by Kerry Drager
When a person, animal, or vehicle is pictured fairly small in the frame, make sure the subject moves into - not out of - the composition. This keeps the viewer’s attention directed to the main center area, rather than having the eye wander distractedly to the edge of the frame and out of the picture.
Of course, as with any rule, there can be artfully stylish exceptions, and when a subject occupies a big part of the frame, this guideline may not even apply. But, in general, when a subject moves or faces in one direction, leave room to breathe in front of that subject. Viewers will find this visually pleasing, as opposed to a more unsettling placement of a subject near a picture border and facing toward that close edge of the image.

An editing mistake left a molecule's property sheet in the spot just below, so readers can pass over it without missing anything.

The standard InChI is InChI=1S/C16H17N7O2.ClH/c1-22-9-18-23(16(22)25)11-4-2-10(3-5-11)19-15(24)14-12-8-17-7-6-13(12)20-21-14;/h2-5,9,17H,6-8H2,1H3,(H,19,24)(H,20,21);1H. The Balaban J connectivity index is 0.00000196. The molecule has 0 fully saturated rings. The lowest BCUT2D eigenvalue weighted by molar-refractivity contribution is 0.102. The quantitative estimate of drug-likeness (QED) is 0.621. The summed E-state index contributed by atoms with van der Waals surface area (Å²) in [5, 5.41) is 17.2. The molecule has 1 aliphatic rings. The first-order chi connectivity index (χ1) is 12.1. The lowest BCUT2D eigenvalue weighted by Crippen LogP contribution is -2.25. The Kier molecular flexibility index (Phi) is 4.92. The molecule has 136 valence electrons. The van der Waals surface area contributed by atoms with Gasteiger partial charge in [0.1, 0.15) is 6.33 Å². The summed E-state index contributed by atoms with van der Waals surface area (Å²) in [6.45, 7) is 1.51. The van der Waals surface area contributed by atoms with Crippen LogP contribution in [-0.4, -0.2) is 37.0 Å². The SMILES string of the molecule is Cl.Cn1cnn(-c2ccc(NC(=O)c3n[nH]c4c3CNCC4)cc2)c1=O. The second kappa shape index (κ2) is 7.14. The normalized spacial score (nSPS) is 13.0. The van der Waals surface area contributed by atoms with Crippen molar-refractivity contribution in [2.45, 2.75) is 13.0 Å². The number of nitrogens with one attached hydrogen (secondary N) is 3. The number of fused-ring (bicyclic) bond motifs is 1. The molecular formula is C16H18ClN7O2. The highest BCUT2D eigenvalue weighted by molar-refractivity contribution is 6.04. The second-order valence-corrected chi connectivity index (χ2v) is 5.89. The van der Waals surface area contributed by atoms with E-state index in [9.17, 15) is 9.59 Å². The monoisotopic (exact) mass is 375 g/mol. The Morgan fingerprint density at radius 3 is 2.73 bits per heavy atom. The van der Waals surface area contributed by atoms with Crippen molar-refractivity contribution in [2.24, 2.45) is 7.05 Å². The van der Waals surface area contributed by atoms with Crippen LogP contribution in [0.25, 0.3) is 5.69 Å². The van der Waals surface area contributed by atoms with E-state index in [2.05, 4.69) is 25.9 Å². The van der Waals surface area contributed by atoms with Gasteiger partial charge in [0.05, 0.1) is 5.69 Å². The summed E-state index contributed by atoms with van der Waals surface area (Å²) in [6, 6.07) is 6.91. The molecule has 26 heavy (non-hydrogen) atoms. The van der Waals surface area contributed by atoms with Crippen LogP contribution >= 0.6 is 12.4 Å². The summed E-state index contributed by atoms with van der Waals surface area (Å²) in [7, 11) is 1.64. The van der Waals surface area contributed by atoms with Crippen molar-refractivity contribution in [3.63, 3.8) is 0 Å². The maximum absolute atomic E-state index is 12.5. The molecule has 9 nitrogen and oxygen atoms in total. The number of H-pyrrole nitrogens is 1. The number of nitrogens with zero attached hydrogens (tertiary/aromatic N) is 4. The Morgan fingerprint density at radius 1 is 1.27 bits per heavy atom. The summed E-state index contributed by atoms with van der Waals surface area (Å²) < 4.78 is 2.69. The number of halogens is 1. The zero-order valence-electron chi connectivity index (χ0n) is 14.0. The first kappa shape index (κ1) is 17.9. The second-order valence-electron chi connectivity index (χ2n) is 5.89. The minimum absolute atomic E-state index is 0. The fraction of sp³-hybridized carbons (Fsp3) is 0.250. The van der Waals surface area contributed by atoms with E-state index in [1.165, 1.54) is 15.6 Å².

Your subject doesn’t even need to be moving. Plus, this concept applies not only to human subjects but also to animals, cars, boats, statues, etc. Other objects may have a front that “points” in a particular direction, such as a sunflower. Likewise, a tree or a flower that leans, for instance, should tilt toward the middle of the frame.
Yes, this strategy seems to be yet another thing to worry about with composition in photography. But, trust me, you'll soon get the hang of this concept of directing the movement toward the center of your image.